In a few cases her ornithological information is not precise, for example in discussing "American" prairie chicken she says they "exist further south" (than the Northeast), but further west would be a more accurate description. The illustrations are sometimes not completely accurate, as the depiction of the thick upturned bill of the avocet.
For anyone who has wondered at such names as "goatsucker" this is a good readable, source.
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7 of 7 people found the following review helpful By Daniel G. Snethen on April 1, 2003
Format: Hardcover
There is a wealth of knowledge in this small volume. However, one must be aware of just what this book represents. It is by no means a field guide. If your interests are identifying birds in the field, this book will be of no assistance to you. If however you are the sort of person entertained by word meanings and word origins and are interested in mythological, historical, and Biblical anecdotes this is the perfect book for you as it will offer up several amusing bits of bird trivia. I use the book as an icebreaker in my biology classroom. My students enjoy listening to interesting trivia about birds and are often intrigued by how certain birds actually got their names. Sometimes the taxonomical treatment of birds is cumbersome but overall this is a very readable and entertaining book easily understood by the lay person.
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3 of 3 people found the following review helpful By Armchair Interviews on May 5, 2005
Format: Hardcover
Spring is here, and especially in the northern climates, our thoughts begin to focus on the reawakening of nature. Everything that has been at rest comes alive and shouts, "I'm back!" Trees begin to bud, flowers sprout up as we anticipate their glorious colors. And then there are the birds. For many, there is a special anticipation of the birds' return. It is how we know that winter is behind us.

While you wait for warmer weather, this wonderful book will not only help time pass more quickly, but will give great pleasure. Diana's Wells' book 100 Birds and How They Got Their Names tells you how birds got their names and provides captivating stories about those 100 birds.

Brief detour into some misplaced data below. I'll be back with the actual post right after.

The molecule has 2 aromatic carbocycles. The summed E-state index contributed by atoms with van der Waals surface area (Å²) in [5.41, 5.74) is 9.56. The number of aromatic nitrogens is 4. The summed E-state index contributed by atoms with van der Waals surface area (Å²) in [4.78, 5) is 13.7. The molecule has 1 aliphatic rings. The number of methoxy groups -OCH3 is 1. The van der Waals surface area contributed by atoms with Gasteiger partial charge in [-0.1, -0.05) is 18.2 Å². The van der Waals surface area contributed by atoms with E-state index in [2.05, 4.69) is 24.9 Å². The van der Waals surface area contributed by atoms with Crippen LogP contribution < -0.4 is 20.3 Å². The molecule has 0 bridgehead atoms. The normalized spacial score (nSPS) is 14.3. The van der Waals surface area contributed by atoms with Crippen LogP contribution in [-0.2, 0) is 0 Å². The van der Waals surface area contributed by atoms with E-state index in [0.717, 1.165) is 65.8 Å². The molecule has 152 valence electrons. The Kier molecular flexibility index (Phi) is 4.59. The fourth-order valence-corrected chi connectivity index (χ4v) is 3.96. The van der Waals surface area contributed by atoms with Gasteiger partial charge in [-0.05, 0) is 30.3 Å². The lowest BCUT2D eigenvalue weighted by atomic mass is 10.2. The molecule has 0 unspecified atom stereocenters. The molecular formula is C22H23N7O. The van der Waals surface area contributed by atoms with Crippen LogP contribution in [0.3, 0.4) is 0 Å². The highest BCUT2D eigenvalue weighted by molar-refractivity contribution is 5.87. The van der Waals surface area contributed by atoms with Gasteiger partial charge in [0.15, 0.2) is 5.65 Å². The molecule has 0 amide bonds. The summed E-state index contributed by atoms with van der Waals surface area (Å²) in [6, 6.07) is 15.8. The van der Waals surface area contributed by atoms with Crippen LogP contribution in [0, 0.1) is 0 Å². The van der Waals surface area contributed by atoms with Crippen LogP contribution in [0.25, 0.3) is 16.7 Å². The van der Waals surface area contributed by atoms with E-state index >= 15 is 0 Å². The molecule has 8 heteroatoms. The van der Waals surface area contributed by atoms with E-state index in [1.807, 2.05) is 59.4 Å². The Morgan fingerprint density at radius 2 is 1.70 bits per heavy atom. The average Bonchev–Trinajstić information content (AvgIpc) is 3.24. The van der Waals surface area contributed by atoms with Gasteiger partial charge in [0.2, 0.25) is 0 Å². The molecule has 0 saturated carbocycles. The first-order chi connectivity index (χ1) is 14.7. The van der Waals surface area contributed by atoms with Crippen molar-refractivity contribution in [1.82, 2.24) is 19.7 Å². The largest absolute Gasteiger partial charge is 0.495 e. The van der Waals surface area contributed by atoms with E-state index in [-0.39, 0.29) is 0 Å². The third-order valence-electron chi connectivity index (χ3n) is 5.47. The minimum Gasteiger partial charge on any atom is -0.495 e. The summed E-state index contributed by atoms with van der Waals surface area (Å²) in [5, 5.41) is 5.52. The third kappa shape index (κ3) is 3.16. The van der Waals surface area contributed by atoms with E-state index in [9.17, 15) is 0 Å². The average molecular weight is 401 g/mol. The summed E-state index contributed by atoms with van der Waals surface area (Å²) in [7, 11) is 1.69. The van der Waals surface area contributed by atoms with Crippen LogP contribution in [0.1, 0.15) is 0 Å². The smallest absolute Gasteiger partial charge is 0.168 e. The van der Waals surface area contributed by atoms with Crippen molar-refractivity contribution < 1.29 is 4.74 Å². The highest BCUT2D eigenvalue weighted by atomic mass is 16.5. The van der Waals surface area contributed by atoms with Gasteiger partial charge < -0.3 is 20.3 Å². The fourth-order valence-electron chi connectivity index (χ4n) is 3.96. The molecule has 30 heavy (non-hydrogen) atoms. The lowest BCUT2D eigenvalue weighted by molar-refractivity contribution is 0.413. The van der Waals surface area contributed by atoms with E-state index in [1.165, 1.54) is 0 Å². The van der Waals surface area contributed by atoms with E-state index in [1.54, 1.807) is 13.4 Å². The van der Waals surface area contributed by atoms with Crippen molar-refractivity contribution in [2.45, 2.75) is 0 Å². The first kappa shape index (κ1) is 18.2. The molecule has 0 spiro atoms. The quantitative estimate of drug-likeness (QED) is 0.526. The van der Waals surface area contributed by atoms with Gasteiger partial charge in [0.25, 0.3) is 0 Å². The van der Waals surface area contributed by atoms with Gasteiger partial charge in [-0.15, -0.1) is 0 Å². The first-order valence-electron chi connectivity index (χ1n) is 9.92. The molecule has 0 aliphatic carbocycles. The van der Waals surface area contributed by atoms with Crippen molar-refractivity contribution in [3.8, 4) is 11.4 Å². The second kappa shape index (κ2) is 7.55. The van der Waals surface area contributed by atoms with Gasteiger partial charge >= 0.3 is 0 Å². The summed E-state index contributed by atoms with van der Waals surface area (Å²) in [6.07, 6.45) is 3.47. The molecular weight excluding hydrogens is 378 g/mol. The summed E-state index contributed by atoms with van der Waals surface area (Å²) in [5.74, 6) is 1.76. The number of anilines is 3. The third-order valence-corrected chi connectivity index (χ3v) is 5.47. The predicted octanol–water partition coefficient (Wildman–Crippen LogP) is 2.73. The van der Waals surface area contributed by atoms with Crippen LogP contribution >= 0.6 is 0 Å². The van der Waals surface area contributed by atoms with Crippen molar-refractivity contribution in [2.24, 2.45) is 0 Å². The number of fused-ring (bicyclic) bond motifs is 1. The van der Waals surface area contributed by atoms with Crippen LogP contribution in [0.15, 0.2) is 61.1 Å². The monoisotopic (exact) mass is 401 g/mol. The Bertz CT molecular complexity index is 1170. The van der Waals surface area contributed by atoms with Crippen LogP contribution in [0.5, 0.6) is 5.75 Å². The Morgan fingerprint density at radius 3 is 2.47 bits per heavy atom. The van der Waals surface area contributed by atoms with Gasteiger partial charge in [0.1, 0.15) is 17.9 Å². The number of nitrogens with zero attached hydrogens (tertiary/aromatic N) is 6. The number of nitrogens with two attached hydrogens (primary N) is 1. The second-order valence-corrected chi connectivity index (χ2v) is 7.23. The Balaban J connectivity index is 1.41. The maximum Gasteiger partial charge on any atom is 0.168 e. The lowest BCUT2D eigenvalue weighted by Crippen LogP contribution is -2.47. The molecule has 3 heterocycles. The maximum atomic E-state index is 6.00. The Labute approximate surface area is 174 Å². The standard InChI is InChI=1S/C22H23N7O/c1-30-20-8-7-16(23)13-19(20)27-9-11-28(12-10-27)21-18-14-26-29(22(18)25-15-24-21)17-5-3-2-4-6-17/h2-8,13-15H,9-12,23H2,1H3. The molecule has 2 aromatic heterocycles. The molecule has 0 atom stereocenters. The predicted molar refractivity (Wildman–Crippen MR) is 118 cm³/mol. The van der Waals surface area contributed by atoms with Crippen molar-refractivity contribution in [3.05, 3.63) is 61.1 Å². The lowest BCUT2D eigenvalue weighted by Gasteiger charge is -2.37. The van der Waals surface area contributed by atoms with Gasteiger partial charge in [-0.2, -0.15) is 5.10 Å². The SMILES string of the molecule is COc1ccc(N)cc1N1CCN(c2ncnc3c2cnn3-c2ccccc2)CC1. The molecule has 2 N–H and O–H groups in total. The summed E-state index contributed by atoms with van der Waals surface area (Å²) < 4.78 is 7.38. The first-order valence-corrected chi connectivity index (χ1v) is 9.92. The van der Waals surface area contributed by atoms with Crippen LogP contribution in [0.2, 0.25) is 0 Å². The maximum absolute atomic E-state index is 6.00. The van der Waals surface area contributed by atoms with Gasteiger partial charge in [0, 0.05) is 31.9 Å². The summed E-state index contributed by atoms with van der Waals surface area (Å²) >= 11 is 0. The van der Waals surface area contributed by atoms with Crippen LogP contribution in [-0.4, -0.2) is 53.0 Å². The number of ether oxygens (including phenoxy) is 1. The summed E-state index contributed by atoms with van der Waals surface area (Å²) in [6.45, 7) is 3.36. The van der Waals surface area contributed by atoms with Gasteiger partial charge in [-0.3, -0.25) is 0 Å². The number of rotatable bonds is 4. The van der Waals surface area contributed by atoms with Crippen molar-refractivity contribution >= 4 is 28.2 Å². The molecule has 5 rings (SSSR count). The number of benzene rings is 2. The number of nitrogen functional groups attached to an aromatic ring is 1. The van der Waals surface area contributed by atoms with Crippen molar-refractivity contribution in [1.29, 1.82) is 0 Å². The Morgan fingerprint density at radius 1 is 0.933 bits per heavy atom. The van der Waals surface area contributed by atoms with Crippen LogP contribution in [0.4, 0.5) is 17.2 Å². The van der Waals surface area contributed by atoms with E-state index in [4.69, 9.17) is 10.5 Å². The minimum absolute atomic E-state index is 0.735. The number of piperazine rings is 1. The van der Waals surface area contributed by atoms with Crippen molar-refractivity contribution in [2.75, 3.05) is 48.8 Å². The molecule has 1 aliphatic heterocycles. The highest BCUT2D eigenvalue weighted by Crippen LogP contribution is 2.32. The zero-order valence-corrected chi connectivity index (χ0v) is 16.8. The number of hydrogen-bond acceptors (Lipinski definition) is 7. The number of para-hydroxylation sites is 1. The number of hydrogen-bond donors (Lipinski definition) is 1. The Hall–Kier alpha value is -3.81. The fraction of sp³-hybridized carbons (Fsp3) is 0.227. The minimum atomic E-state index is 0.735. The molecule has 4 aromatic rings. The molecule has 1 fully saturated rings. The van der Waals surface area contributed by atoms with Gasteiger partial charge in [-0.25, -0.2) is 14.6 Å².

Did you know that eagles are among the longest-living birds? Or that the smallest bird in the world is the bee hummingbird? It was fascinating to learn that the same bird in the United States might have a different name somewhere else; or may have the same name, but not be related.

A good read for adults but there's information and trivia that will even interest children. If you enjoy nature, this is a personal must-have for your library.
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1 of 1 people found the following review helpful By Quality_Seeker on August 22, 2014
Format: Hardcover Verified Purchase
Judging from the above reviews, this is a well-liked book, and it certainly is a likeable book. I appreciate the many unusual tidbits of knowledge that the author has unearthed in her research. However, like the goose dung mentioned on p.89, it contains a good deal of poorly assimilated information, as well as some outright inaccuracies. For example, it is not true that "shrikes are the only passerines that prey on vertebrate animals" (p.223): check out the brain-eating habits of grackles, for example. And it is not true that "goldfinches were in America before thistle" (p.86): there are many native thistles in America. And it is highly doubtful that ravens "get at the meat by piercing through the eyes of the carcass" (p.204): I think any shepherd would tell you that they're just eating the eyeballs. I'll pass over the various smaller flaws in silence because nitpicking should be done before - not after - publication. A scientifically rigorous proofreading would have greatly increased the book's value. As it is, I can only praise it lukewarmly. I would remind readers that there are many masterpieces of natural history sitting unread on the shelves of libraries -- does anyone remember Edwin Way Teale?